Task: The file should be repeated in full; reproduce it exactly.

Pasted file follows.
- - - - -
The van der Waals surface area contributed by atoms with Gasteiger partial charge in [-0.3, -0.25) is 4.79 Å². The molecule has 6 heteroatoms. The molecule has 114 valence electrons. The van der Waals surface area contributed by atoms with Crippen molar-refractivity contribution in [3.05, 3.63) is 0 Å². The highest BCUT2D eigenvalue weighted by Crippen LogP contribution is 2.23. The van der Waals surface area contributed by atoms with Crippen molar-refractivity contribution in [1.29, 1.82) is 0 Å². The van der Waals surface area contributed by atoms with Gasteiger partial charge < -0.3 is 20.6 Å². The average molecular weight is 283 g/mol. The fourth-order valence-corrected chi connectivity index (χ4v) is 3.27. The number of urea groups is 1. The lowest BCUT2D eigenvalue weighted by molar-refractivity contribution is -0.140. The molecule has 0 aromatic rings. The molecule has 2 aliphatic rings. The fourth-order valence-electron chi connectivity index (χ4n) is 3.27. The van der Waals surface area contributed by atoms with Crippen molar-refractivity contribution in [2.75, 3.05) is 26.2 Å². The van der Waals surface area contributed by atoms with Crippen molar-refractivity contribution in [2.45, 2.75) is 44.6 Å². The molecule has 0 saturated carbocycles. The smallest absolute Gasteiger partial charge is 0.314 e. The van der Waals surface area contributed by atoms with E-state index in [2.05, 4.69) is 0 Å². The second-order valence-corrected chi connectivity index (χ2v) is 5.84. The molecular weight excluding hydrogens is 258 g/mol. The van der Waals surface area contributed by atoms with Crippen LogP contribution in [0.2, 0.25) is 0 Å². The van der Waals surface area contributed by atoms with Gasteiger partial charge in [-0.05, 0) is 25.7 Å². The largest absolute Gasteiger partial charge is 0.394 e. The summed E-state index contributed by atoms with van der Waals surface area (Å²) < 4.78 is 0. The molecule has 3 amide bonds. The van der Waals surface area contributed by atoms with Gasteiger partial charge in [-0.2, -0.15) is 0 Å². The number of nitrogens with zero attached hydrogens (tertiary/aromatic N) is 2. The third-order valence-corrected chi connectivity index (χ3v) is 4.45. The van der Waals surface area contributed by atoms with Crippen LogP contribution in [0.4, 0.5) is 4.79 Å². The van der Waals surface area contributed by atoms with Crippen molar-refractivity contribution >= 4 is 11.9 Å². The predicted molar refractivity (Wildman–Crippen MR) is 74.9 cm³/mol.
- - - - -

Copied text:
The van der Waals surface area contributed by atoms with Gasteiger partial charge in [-0.3, -0.25) is 4.79 Å². The molecule has 6 heteroatoms. The molecule has 114 valence electrons. The van der Waals surface area contributed by atoms with Crippen molar-refractivity contribution in [3.05, 3.63) is 0 Å². The highest BCUT2D eigenvalue weighted by Crippen LogP contribution is 2.23. The van der Waals surface area contributed by atoms with Crippen molar-refractivity contribution in [1.29, 1.82) is 0 Å². The van der Waals surface area contributed by atoms with Gasteiger partial charge < -0.3 is 20.6 Å². The average molecular weight is 283 g/mol. The fourth-order valence-corrected chi connectivity index (χ4v) is 3.27. The number of urea groups is 1. The lowest BCUT2D eigenvalue weighted by molar-refractivity contribution is -0.140. The molecule has 0 aromatic rings. The molecule has 2 aliphatic rings. The fourth-order valence-electron chi connectivity index (χ4n) is 3.27. The van der Waals surface area contributed by atoms with Crippen molar-refractivity contribution in [2.75, 3.05) is 26.2 Å². The van der Waals surface area contributed by atoms with Crippen molar-refractivity contribution in [2.45, 2.75) is 44.6 Å². The molecule has 0 saturated carbocycles. The smallest absolute Gasteiger partial charge is 0.314 e. The van der Waals surface area contributed by atoms with E-state index in [2.05, 4.69) is 0 Å². The second-order valence-corrected chi connectivity index (χ2v) is 5.84. The molecular weight excluding hydrogens is 258 g/mol. The van der Waals surface area contributed by atoms with Crippen LogP contribution in [0.2, 0.25) is 0 Å². The van der Waals surface area contributed by atoms with Gasteiger partial charge in [-0.05, 0) is 25.7 Å². The largest absolute Gasteiger partial charge is 0.394 e. The summed E-state index contributed by atoms with van der Waals surface area (Å²) < 4.78 is 0. The molecule has 3 amide bonds. The van der Waals surface area contributed by atoms with Gasteiger partial charge in [-0.2, -0.15) is 0 Å². The number of nitrogens with zero attached hydrogens (tertiary/aromatic N) is 2. The third-order valence-corrected chi connectivity index (χ3v) is 4.45. The van der Waals surface area contributed by atoms with Crippen LogP contribution in [0.4, 0.5) is 4.79 Å². The van der Waals surface area contributed by atoms with Crippen molar-refractivity contribution >= 4 is 11.9 Å². The predicted molar refractivity (Wildman–Crippen MR) is 74.9 cm³/mol.